Best Buy is coming to Russia
Many have wondered whether the conflict in U.S.-Russian relations over Georgia was going to affect business relations between private corporations of the two countries. Tentative indications are "no." Last week, reports Reuters, Best Buy Co Inc (BBY.N), the leading U.S. retail electronics chain, expanded into Russia, having registered its Future Shop trademark to operate in the fast-growing market. Victoria's Secret, owned by Limited Brands (LTD.N), and Japanese retailer Muji have also registered trademarks in Russia this month, Kommersant reported, as a decade of economic growth continues to boost wages and demand for high-end goods.
Vedomosti newspaper, citing the government patent agency Rospatent, said Best Buy had entered its license application for Future Shop, a Canadian subsidiary, in 2006, but has never voiced any intentions of opening stores in Russia. Rospatent has registered the Future Shop brand and is still reviewing the application for the Best Buy trademark, Vedomosti reported. Kommersant also reported that Best Buy had this month been granted Russian trademark rights for Future Shop. The move of Victoria's Secret, Bes tBuy, and Rospatent, most likely, has no relationship to the ongoing conflict, but is a great indicator that the American-Russian business has a bright future.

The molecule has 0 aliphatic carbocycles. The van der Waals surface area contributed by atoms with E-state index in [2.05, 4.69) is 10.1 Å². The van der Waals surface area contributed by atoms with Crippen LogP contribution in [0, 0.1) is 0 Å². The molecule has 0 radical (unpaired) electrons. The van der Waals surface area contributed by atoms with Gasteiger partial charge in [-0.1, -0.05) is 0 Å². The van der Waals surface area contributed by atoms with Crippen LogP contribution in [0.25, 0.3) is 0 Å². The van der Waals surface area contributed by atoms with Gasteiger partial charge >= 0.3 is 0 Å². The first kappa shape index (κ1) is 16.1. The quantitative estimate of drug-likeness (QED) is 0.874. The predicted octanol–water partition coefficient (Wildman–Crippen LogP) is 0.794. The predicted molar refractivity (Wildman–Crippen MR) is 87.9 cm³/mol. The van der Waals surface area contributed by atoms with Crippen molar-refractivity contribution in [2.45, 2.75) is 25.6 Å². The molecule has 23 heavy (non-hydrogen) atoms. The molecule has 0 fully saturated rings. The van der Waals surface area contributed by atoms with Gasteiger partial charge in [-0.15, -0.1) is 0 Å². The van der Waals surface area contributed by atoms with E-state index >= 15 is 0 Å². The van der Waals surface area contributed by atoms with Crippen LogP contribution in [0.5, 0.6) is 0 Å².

Victoria's Secret: coming soon to a Russian mall near you
Meanwhile, the Russian stock market has dropped to a 20-month low, but analysts cited declining oil prices and the global credit crisis for the decline, ahead of the Georgian invasion, according to a report by Market Watch. "The armed conflict between Georgia and Russia over breakaway South Ossetia wiped $7 billion off the Russian stock market," said Russian Finance Minister Alexei Kudrin. Stocks of Russian energy companies like Gazprom and Rosneft fell seriously. Russia does need its European energy costumers and continued direct foreign investment. Let's hope that business leads the way in calming down all the sides of this conflict.
U.S. Commerce Department data show that in the first half of 2008, the United States imported 17.5 million barrels of oil worth nearly $2 billion from Russia. Russian oil is just part of a larger trade flow between the two frenemies. According to the Commerce Department (see Part B, Exhibit 14 of the full release available here), in the first half of 2008, U.S. exports to Russia were $4.66 billion and imports were $13.3 billion.
Gross also writes about the Russian Central Bank's multi-billion dollar holdings of U.S. government-backed short term paper, including that of the troubled mortgage lenders Fannie Mae and Freddie Mac.